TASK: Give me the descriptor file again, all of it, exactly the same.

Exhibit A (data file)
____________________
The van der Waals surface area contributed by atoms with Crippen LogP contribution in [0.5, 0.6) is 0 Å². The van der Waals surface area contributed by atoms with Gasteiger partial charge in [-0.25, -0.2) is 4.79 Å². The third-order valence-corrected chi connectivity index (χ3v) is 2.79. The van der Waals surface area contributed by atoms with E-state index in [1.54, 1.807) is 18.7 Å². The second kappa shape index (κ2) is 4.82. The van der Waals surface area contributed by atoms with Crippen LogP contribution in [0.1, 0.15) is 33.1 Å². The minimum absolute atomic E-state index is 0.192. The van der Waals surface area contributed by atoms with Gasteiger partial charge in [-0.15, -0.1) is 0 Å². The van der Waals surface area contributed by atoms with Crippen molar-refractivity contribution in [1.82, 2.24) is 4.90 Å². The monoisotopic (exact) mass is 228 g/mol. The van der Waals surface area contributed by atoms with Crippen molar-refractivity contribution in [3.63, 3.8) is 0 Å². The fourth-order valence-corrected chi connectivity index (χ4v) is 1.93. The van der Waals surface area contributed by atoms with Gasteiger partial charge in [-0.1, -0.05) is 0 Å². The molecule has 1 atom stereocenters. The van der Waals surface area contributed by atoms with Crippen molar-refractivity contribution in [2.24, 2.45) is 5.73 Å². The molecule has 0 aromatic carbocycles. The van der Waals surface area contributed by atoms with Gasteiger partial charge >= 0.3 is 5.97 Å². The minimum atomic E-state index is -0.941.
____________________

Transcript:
The van der Waals surface area contributed by atoms with Crippen LogP contribution in [0.5, 0.6) is 0 Å². The van der Waals surface area contributed by atoms with Gasteiger partial charge in [-0.25, -0.2) is 4.79 Å². The third-order valence-corrected chi connectivity index (χ3v) is 2.79. The van der Waals surface area contributed by atoms with E-state index in [1.54, 1.807) is 18.7 Å². The second kappa shape index (κ2) is 4.82. The van der Waals surface area contributed by atoms with Crippen LogP contribution in [0.1, 0.15) is 33.1 Å². The minimum absolute atomic E-state index is 0.192. The van der Waals surface area contributed by atoms with Gasteiger partial charge in [-0.15, -0.1) is 0 Å². The van der Waals surface area contributed by atoms with Crippen molar-refractivity contribution in [1.82, 2.24) is 4.90 Å². The monoisotopic (exact) mass is 228 g/mol. The van der Waals surface area contributed by atoms with Crippen molar-refractivity contribution in [3.63, 3.8) is 0 Å². The fourth-order valence-corrected chi connectivity index (χ4v) is 1.93. The van der Waals surface area contributed by atoms with Gasteiger partial charge in [-0.1, -0.05) is 0 Å². The molecule has 1 atom stereocenters. The van der Waals surface area contributed by atoms with Crippen molar-refractivity contribution in [2.24, 2.45) is 5.73 Å². The molecule has 0 aromatic carbocycles. The van der Waals surface area contributed by atoms with Gasteiger partial charge >= 0.3 is 5.97 Å². The minimum atomic E-state index is -0.941.